2011 – 2012 Colloquium

Where There's Smoke, There's Fire: Bodies, Boundaries and Claims to Public Space


Thursday March 29th, 2012
11:30 - 1:00 pm, Anso 134

Dr. Kirsten Bell

UBC, Anthropology Research Associate

Boxing Out: Road Building, Globalization and Spatial Reconfigurations in Yunan, Southwest China

Thursday March 1st, 2012
11:30 - 1:00 pm, Anso 134

Dr. Zhou Yongming

University of Wisconsin

Death in the Pyramids: The Isotopic Anthropology of Sacrifice at Teotihuacan


Thursday February 16th, 2012
11:30 - 1:00 pm, Anso 134

Dr. Christine White, University of Western Ontario

Seals and hunters on Lake Baikal in Siberia


Thursday January 26th, 2012
11:30 - 1:00 pm, ANSO 134

Dr. Tatiana Nomokonova

Killam Postdoctoral Fellow, Department of Anthropology, UBC

Abstract:
Sealing on Siberia's Lake Baikal was carried out by several hunter-gatherer and pastoralist groups throughout the Holocene, and small-scale hunting of these animals is still conducted here by indigenous populations. Bones of Baikal seals are commonly found during excavations of the region's habitation sites but also are seen in ‘ritual’ stone features, caves, human burials, and in rock art, suggesting an important role of these animals in local diets, subsistence practices, and worldviews. Dr. Nomokonova’s talk is based on her recent ethnoarchaeological and zooarchaeological studies in the Lake Baikal region.

12th January, Thursday, 11:30 - 1:00pm, ANSO 134
Professor Madonna L. Moss, University of Oregon
Northwest Coast: Archaeology as Deep History - A Discussion
Archaeologists typically classify Northwest Coast societies as "complex hunter-gatherers," and invoke them as exemplars for prehistoric and historic societies such as the Calusa, Jomon, and Natufians. The Northwest Coast is seen as representative of "middle-range" societies of the last 12,000 years of human history around the world. Simultaneously, the Northwest Coast is often characterized as anomalous because complex social forms, such as hereditary inequality, slavery, and elaborate ceremonialism, evolved in the absence of agriculture.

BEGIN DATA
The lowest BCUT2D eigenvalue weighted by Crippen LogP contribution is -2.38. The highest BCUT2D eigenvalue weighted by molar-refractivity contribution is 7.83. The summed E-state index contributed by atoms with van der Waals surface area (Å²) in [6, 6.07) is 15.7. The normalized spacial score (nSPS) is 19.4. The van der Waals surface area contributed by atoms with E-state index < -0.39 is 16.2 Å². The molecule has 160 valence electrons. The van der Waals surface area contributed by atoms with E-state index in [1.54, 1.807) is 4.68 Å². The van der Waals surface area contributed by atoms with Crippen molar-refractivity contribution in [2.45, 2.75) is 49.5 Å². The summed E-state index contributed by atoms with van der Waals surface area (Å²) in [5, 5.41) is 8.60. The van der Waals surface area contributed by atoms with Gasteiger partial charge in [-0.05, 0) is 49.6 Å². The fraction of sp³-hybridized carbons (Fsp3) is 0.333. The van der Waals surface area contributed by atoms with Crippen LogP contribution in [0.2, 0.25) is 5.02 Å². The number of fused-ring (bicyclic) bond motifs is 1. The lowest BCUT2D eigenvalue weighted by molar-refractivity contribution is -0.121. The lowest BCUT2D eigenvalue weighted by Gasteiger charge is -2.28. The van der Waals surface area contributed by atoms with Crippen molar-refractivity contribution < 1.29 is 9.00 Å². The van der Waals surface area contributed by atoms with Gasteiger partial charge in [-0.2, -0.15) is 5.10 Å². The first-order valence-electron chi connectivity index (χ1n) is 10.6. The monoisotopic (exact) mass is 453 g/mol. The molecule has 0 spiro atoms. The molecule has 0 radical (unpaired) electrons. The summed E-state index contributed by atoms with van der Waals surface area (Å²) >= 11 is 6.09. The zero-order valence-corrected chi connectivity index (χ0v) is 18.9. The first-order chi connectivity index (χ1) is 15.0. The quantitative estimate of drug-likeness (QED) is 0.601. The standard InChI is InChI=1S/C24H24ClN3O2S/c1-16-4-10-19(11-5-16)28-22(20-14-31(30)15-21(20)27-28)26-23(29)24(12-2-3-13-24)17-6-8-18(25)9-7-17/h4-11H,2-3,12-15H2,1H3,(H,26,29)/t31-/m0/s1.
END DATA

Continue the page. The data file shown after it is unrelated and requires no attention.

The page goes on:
This open discussion-based presentation will provide perspective on the concept of ‘hunter-gatherers’ on the Northwest Coast and discuss recent research throughout the coast.

23rd November, Wednesday, 11:30 - 1:00, Anso 134
Marie-Eve Carrier-Moisan, PhD Candidate, Department of Anthropology, UBC
Ambiguous Intimacies: Of Affect, Power, and Mobility in Sex Tourism, Northeast Brazil

15th November, Tuesday, 12:00 - 1:30, Conference Room (#120) CK Choi Building for the Institute of Asian Research
Professor Nobue Suzuki, Chiba University, Japan
Nikkeijin Filipino Youth in Japan: Sex, The State, and Shadowy Citizenship
This presentation is co-sponsored by the Department of Anthropology, Centre for Japanese Research, and St. John's College

8th September, Thursday, 12:00-1:00, ANSO 134
Susan Hicks ANTHROPOLOGY, UBC
BETWEEN INDIGENEITY AND NATIONALITY: THE POLITICS OF CULTURE AND NATURE IN RUSSIA'S DIAMOND PROVINCE

6th October, Thursday, 11:30-1:00, ANSO 134
Sheri Lynn Gibbings INSTITUTE OF ASIAN RESEARCH, UBC
UNSEEN POWERS AND DEMOCRATIC DETECTIVES : STREET VENDORS IN AN INDONESIAN CITY

27 October, Thursday, 11:30-1:00, Michael Ames Theatre, MOA
Luke Eric Lassiter MARSHALL UNIVERSITY
COLLABORATIVE, PARTICIPATORY RESEARCH IN ANTHROPOLOGY:
CONCERNING ITS CURRENT CONDITIONS AND FUTURE TRAJECTORIES

This presentation is sponsored by the Ethnographic Film Unit at UBC and the Department of Anthropology in collaboration with Green College and the Museum of Anthropology.

3 November, Thursday, 11:30-1:00, Michael Ames Theatre, MOA
Professor Jonathan Mark Kenoyer UNIVERSITY OF WISCONSIN
CHANGING PERSPECTIVES OF THE INDUS CIVILIZATION: RECENT DISCOVERIES IN PAKISTAN AND INDIA

7 November, Monday, 4:00-5:30, Meekison Arts Student Space (MASS), Buchanan D
Professor Jonathan Mark Kenoyer, University of Wisconsin, Madison
Stone Bead Making from the Indus to Chiba: Comparative and Experimental Studies

This presentation is sponsored by the Depts. of Anthropology and the Asian Studies.

Thursday, January 20th 11:30-1:00 ANSO 134
Susan Erikson (Faculty of Health Sciences, Simon Fraser University)
Global Health Business: The Production and Work of Health Statistics in Sierra Leone and Germany

The global push for health statistics and electronic digital health information systems is about more than tracking disease prevalence. It is also experienced on the ground as means to develop and maintain particular forms of global knowledge, decision- and profit-making that are not innocent. "The numbers" make possible actuarial and audit logics that undergird the management of health at a distance and which are increasingly necessary to neoliberal healthcare schematics. In this colloquium, we discuss how health statistics operate as transnational artifacts in the business of global health. Ethnographic and descriptive data from two very different countries, Sierra Leone and Germany, show how statistics simultaneously are produced and produce the business of global health. In both cases, numbers are not quite what they seem, and shape and are shaped by social, political, and economic contexts. Health statistics are shown to be inextricable from their social milieus, despite operating in global health as if they are freely formed and objective. The talk is based on living and working in Sierra Leone for two years, and anthropological fieldwork in hospitals and other places in Germany over a ten year period.